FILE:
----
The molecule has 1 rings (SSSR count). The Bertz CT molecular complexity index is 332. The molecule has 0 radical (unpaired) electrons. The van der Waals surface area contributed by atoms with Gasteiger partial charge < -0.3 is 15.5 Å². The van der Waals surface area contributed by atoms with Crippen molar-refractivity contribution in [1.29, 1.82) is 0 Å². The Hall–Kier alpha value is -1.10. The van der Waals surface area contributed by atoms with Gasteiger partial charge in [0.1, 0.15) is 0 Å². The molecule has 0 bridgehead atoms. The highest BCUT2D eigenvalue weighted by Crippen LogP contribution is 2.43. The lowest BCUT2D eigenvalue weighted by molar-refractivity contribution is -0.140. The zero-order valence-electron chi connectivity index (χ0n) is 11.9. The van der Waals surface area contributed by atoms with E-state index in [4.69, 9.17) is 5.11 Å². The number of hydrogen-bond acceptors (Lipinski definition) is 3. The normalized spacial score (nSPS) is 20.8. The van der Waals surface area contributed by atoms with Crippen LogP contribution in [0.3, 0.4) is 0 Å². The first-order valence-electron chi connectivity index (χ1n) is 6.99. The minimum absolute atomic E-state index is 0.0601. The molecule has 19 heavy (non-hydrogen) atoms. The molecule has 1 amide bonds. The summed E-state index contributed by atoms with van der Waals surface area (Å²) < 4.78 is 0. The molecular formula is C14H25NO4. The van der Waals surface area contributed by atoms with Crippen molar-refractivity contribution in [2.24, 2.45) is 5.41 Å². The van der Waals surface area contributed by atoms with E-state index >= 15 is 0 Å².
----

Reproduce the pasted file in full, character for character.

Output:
The molecule has 1 rings (SSSR count). The Bertz CT molecular complexity index is 332. The molecule has 0 radical (unpaired) electrons. The van der Waals surface area contributed by atoms with Gasteiger partial charge < -0.3 is 15.5 Å². The van der Waals surface area contributed by atoms with Crippen molar-refractivity contribution in [1.29, 1.82) is 0 Å². The Hall–Kier alpha value is -1.10. The van der Waals surface area contributed by atoms with Gasteiger partial charge in [0.1, 0.15) is 0 Å². The molecule has 0 bridgehead atoms. The highest BCUT2D eigenvalue weighted by Crippen LogP contribution is 2.43. The lowest BCUT2D eigenvalue weighted by molar-refractivity contribution is -0.140. The zero-order valence-electron chi connectivity index (χ0n) is 11.9. The van der Waals surface area contributed by atoms with E-state index in [4.69, 9.17) is 5.11 Å². The number of hydrogen-bond acceptors (Lipinski definition) is 3. The normalized spacial score (nSPS) is 20.8. The van der Waals surface area contributed by atoms with Crippen LogP contribution in [0.3, 0.4) is 0 Å². The first-order valence-electron chi connectivity index (χ1n) is 6.99. The minimum absolute atomic E-state index is 0.0601. The molecule has 19 heavy (non-hydrogen) atoms. The molecule has 1 amide bonds. The summed E-state index contributed by atoms with van der Waals surface area (Å²) < 4.78 is 0. The molecular formula is C14H25NO4. The van der Waals surface area contributed by atoms with Crippen molar-refractivity contribution in [2.24, 2.45) is 5.41 Å². The van der Waals surface area contributed by atoms with E-state index >= 15 is 0 Å².